The Senator representing Taraba South in the National Assembly, Senator Emmanuel Bwacha has said he was not interested in the Taraba governorship seat as widely speculated in the state because he want Governor Darius Ishaku to complete his eight year term as governor.
Bwacha who is the Deputy Senate Minority Leader disclosed this on Tuesday in his home town, Mararaba in Donga local government area of the state.
Bwacha who is serving his second term as senator on the platform of the People’s Democratic Party (PDP) said he has already made up of his mind to go back to the Senate where his impact would be more felt.
“I am not interested in the governorship seat of the state as widely speculated. I have already made my intention of going back to the Senate known to my people.
Some people felt offended when I said I want to go back to the Senate, but they don’t know the implication of my decision.
“I was part of the people that formed PDP government in the state in 2015, so I don’t want to be party to destroying what I put in place. I want Governor Ishaku to complete his eight years. So, I will not be party to stopping him in completing his eight years as Governor,” he said.
Bwacha however, expressed dismay over the leadership quality of PDP in the State, stressing that it should realize that it needs people more than ever before.
“If you want to threatens people’s interest, they will go away. There are other platforms that they can join and fulfill their dreams.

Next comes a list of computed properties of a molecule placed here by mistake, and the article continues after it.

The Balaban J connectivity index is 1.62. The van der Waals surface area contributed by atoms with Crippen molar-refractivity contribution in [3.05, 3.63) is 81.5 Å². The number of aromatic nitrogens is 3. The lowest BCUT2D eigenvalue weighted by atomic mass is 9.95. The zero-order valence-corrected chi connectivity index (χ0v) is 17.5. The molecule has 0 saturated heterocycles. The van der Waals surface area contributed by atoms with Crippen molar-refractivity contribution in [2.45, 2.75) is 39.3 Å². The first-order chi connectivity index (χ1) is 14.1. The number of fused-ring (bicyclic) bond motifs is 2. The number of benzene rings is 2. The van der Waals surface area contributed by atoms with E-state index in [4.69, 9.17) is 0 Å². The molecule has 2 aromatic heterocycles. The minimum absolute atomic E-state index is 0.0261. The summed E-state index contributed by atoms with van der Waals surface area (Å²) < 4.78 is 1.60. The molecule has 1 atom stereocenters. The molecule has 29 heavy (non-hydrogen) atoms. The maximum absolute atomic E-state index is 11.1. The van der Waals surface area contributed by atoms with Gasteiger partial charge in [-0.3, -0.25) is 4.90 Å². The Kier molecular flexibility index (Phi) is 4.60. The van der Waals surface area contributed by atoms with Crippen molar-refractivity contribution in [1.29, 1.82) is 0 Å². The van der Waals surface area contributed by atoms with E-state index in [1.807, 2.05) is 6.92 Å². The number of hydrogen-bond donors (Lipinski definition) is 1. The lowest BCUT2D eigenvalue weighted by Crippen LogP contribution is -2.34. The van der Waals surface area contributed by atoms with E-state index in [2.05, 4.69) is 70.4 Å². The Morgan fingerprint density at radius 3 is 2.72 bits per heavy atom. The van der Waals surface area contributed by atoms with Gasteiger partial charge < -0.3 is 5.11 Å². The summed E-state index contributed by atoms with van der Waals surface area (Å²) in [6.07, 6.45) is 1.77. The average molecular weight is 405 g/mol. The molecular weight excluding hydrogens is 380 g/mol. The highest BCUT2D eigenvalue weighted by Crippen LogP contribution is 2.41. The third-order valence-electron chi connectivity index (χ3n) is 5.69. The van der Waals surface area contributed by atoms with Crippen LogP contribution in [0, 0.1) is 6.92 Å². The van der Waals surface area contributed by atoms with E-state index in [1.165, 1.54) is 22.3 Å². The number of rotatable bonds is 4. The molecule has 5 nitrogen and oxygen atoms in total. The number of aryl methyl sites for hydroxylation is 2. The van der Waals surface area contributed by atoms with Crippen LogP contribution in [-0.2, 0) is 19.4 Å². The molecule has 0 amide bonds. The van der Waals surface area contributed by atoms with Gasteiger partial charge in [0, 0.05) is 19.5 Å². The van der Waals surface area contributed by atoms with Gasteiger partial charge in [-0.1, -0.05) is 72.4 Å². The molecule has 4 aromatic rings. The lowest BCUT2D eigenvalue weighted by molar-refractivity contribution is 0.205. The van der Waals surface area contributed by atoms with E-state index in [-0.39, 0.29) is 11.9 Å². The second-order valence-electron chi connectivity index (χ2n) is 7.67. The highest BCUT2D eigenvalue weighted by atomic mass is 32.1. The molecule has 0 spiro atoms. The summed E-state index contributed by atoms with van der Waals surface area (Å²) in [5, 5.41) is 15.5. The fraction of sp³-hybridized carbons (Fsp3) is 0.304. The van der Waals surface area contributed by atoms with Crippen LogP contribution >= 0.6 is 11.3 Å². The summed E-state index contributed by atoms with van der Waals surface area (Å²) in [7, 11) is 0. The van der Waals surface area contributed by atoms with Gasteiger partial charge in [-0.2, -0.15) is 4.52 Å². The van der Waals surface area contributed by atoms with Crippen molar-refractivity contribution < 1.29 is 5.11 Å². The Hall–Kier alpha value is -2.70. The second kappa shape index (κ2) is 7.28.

“The governor is supposed to be relying on the party leadership, but when you don’t work with the people, they will all go away. I will advice the party leadership to change their ways, because we need people now more than ever before,” he said.
When asked whether they were plans to reconcile party members of the in the state ahead of 2019 elections, Sen. Bwacha said he sympathised with the governor going by the reality on the ground.
“I sympathise with the governor because, what is happening in Taraba is that people who don’t have electoral values are the ones that have taken over positions of advisers in government.
“When you don’t have electoral value, but you have the privilege of sitting with somebody who has the powers, there is tendency for such people to destroy such powers, and that is where I sympathised with the governor,” he said.
While recalling what they all passed through in the course of forming government in Taraba in 2015, Bwacha advised Governor Ishaku to surround himself with people who understand the value of power as his advisers for the good of the party and the state.